Reading Kevin Killian's wonderful account of the Orono Poetry Conference, I was struck by this passage:
At this point in my notes, which I transcribed from notes I wrote on my jeans, I see that Wallace Stevens somewhere said, "In the face of an overwhelming actuality, consciousness takes the place of the imagination." Was this something J. Hillis Miller shared with me? Or was it someone in the audience at my panel? I wrote the word AIDS next to the quote, thinking, what? That this was the overwhelming actuality that had occurred in my lifetime. Had consciousness then taken the place of the imagination, I can't decide. Sometimes I think yes, sometimes no.
Struck, because only a few hours previously I had coincidentally read the quote Killian kicks around, and it's deucedly different. It appears in Opus Posthumous, a short essay called "Poetry and War":
The immense poetry of war and the poetry of a work of the imagination are two different things. In the presence of the violent reality of war, consciousness takes the place of imagination. And consciousness of an immense war is a consciousness of a fact. If that is true, it follows that the poetry of war as a consciousness of the victories and defeats of nations, is a consciousness of fact. If that is true, it follows that the poetry of war as a consciousness of fact, but of heroic fact, of fact on such a scale that the mere consciousness of it affects the scale of one's thinking and constitutes a participating in the heroic.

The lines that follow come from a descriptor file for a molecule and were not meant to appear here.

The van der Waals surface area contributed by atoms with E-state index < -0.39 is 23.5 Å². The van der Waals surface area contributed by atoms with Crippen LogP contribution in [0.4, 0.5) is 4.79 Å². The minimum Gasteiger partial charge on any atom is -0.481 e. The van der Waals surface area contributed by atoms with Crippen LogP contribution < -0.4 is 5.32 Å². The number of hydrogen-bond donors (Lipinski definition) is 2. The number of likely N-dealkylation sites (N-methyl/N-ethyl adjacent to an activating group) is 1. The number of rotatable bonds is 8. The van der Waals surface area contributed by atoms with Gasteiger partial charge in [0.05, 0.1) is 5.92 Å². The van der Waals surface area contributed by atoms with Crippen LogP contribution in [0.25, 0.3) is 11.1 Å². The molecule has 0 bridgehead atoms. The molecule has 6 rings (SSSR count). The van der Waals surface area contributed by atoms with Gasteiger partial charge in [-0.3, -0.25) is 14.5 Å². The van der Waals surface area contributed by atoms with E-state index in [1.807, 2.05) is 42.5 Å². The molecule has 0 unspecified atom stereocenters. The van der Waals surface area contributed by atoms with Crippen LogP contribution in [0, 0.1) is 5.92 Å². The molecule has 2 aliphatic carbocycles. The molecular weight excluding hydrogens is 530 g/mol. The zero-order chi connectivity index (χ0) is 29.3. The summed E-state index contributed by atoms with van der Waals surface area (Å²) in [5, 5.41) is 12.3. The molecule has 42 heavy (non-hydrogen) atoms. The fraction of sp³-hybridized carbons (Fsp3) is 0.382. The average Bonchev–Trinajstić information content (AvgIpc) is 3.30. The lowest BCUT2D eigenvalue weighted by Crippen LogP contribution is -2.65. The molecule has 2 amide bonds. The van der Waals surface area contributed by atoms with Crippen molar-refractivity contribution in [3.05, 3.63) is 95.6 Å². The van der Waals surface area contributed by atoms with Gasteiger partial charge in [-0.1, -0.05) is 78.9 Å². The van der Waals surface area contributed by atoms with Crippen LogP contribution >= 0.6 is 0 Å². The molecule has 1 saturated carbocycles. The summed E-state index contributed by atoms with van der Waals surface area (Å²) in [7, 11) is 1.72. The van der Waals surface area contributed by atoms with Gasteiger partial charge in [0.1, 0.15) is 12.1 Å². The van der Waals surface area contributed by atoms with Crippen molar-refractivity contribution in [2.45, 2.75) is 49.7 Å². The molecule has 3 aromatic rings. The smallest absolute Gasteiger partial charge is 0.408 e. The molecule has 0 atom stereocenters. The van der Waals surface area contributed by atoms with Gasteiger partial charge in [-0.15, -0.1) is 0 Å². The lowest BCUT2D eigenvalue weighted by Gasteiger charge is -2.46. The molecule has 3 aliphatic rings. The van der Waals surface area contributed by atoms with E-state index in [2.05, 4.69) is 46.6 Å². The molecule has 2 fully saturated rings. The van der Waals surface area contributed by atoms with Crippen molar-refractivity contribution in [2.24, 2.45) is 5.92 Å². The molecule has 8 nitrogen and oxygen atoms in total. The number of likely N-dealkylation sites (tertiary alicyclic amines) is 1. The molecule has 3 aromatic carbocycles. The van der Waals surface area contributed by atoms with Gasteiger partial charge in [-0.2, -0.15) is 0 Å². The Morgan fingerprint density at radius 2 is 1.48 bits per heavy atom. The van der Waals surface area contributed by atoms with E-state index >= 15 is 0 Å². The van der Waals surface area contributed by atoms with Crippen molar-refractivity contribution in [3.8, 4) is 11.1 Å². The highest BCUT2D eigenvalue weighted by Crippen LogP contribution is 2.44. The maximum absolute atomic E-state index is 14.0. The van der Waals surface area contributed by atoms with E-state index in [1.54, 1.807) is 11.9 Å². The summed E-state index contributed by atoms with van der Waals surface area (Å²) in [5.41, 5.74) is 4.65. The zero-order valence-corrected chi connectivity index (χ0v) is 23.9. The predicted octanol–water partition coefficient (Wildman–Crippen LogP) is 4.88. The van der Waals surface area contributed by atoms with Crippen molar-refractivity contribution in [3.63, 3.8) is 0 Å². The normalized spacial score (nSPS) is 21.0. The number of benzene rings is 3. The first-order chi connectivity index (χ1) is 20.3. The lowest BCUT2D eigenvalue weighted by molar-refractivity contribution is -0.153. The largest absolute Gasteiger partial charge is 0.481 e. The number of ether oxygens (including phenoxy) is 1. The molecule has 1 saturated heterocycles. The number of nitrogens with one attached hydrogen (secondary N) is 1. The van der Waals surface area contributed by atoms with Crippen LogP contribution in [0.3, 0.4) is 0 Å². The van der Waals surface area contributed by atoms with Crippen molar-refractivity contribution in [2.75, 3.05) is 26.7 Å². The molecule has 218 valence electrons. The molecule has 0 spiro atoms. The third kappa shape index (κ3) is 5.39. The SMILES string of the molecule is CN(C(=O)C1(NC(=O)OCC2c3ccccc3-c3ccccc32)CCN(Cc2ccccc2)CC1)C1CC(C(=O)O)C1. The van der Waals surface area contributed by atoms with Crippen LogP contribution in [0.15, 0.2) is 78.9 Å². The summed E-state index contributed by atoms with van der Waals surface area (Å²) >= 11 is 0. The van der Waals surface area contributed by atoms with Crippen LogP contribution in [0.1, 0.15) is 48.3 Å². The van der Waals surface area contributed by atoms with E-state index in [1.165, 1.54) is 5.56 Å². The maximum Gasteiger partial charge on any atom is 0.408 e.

It has been easy to say in recent times that everything tends to become real, or, rather, that everything moves in the direction of reality, that is to say, in the direction of fact. We leave fact and come back to it, come back to what we wanted fact to be, not to what it was, not to what it has too often remained. The poetry of a work of the imagination constantly illuminates the fundamental and endless struggle with fact. It goes on everywhere, even in the periods that we call peace. But in war, the desire to move in the direction of fact as we want it to be and to move quickly is overwhelming.
Nothing will ever appease this desire except a consciousness of fact as everyone is at least satisfied to have it be.
Now it may be true that violent reality is an overwhelming actuality, but I find it interesting that Killian would misremember (or mishear, or perhaps it was misreported to him by J. Hillis Miller) the particularity of "the violent reality of war" for the more general (and less threatening sounding) "overwhelming actuality", while "war" goes missing from the quotation altogether, replaced by AIDS, which of course is a different kind of violent reality. But is this the imagination at work?